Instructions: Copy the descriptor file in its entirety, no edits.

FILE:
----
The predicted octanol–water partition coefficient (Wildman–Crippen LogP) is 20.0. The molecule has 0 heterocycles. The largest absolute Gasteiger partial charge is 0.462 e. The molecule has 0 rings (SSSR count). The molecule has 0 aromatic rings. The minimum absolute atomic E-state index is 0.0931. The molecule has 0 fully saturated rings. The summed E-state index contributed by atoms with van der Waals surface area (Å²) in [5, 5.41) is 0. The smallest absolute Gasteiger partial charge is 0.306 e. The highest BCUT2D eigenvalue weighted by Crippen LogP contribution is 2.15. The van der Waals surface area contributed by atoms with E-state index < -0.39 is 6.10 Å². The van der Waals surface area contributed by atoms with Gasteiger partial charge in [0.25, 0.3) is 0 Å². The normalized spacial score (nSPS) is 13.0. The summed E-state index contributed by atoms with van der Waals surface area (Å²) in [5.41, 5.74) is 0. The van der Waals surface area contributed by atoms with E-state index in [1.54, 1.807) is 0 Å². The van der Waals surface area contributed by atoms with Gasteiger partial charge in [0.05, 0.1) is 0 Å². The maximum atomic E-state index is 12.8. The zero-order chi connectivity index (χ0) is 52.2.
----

The predicted octanol–water partition coefficient (Wildman–Crippen LogP) is 20.0. The molecule has 0 heterocycles. The largest absolute Gasteiger partial charge is 0.462 e. The molecule has 0 rings (SSSR count). The molecule has 0 aromatic rings. The minimum absolute atomic E-state index is 0.0931. The molecule has 0 fully saturated rings. The summed E-state index contributed by atoms with van der Waals surface area (Å²) in [5, 5.41) is 0. The smallest absolute Gasteiger partial charge is 0.306 e. The highest BCUT2D eigenvalue weighted by Crippen LogP contribution is 2.15. The van der Waals surface area contributed by atoms with E-state index < -0.39 is 6.10 Å². The van der Waals surface area contributed by atoms with Gasteiger partial charge in [0.25, 0.3) is 0 Å². The normalized spacial score (nSPS) is 13.0. The summed E-state index contributed by atoms with van der Waals surface area (Å²) in [5.41, 5.74) is 0. The van der Waals surface area contributed by atoms with E-state index in [1.54, 1.807) is 0 Å². The van der Waals surface area contributed by atoms with Gasteiger partial charge in [0.05, 0.1) is 0 Å². The maximum atomic E-state index is 12.8. The zero-order chi connectivity index (χ0) is 52.2.